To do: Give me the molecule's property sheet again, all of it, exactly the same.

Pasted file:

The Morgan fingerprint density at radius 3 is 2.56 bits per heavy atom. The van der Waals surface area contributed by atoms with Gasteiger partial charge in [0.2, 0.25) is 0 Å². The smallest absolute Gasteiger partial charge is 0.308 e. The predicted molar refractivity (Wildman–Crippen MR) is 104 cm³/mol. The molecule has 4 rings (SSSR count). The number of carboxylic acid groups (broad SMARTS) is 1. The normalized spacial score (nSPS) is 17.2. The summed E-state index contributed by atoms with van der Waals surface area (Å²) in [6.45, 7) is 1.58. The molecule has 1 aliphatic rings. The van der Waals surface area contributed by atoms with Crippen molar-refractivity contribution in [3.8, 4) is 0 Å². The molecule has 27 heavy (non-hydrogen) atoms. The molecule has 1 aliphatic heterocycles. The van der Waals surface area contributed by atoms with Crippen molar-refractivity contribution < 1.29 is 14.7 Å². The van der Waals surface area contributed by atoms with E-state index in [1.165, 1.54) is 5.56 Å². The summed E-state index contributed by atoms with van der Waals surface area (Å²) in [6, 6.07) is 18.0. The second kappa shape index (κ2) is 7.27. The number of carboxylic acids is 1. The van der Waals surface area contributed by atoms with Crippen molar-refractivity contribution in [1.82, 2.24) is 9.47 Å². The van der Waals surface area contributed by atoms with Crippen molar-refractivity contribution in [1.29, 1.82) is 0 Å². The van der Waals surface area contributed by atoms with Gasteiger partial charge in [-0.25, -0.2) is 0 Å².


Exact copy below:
The Morgan fingerprint density at radius 3 is 2.56 bits per heavy atom. The van der Waals surface area contributed by atoms with Gasteiger partial charge in [0.2, 0.25) is 0 Å². The smallest absolute Gasteiger partial charge is 0.308 e. The predicted molar refractivity (Wildman–Crippen MR) is 104 cm³/mol. The molecule has 4 rings (SSSR count). The number of carboxylic acid groups (broad SMARTS) is 1. The normalized spacial score (nSPS) is 17.2. The summed E-state index contributed by atoms with van der Waals surface area (Å²) in [6.45, 7) is 1.58. The molecule has 1 aliphatic rings. The van der Waals surface area contributed by atoms with Crippen molar-refractivity contribution in [3.8, 4) is 0 Å². The molecule has 27 heavy (non-hydrogen) atoms. The molecule has 1 aliphatic heterocycles. The van der Waals surface area contributed by atoms with Crippen molar-refractivity contribution < 1.29 is 14.7 Å². The van der Waals surface area contributed by atoms with E-state index in [1.165, 1.54) is 5.56 Å². The summed E-state index contributed by atoms with van der Waals surface area (Å²) in [6, 6.07) is 18.0. The second kappa shape index (κ2) is 7.27. The number of carboxylic acids is 1. The van der Waals surface area contributed by atoms with Crippen molar-refractivity contribution in [1.82, 2.24) is 9.47 Å². The van der Waals surface area contributed by atoms with Crippen molar-refractivity contribution in [1.29, 1.82) is 0 Å². The van der Waals surface area contributed by atoms with Gasteiger partial charge in [-0.25, -0.2) is 0 Å².